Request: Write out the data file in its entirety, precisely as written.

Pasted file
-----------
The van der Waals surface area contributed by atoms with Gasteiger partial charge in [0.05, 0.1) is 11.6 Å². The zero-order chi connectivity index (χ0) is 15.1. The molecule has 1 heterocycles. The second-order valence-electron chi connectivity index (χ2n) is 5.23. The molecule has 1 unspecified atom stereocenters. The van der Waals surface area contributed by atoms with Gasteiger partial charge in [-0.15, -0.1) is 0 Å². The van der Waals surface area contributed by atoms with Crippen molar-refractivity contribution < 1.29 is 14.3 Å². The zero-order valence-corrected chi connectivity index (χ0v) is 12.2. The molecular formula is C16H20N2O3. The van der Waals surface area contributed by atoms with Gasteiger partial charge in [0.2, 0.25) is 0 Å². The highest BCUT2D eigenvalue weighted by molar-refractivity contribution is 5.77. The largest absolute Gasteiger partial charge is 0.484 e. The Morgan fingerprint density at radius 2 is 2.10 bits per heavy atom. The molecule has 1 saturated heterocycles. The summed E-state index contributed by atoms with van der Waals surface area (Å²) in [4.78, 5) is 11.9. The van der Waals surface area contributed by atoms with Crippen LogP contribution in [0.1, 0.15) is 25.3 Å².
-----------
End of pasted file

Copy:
The van der Waals surface area contributed by atoms with Gasteiger partial charge in [0.05, 0.1) is 11.6 Å². The zero-order chi connectivity index (χ0) is 15.1. The molecule has 1 heterocycles. The second-order valence-electron chi connectivity index (χ2n) is 5.23. The molecule has 1 unspecified atom stereocenters. The van der Waals surface area contributed by atoms with Gasteiger partial charge in [-0.15, -0.1) is 0 Å². The van der Waals surface area contributed by atoms with Crippen molar-refractivity contribution < 1.29 is 14.3 Å². The zero-order valence-corrected chi connectivity index (χ0v) is 12.2. The molecular formula is C16H20N2O3. The van der Waals surface area contributed by atoms with Gasteiger partial charge in [0.2, 0.25) is 0 Å². The highest BCUT2D eigenvalue weighted by molar-refractivity contribution is 5.77. The largest absolute Gasteiger partial charge is 0.484 e. The Morgan fingerprint density at radius 2 is 2.10 bits per heavy atom. The molecule has 1 saturated heterocycles. The summed E-state index contributed by atoms with van der Waals surface area (Å²) in [4.78, 5) is 11.9. The van der Waals surface area contributed by atoms with Crippen LogP contribution in [0.1, 0.15) is 25.3 Å².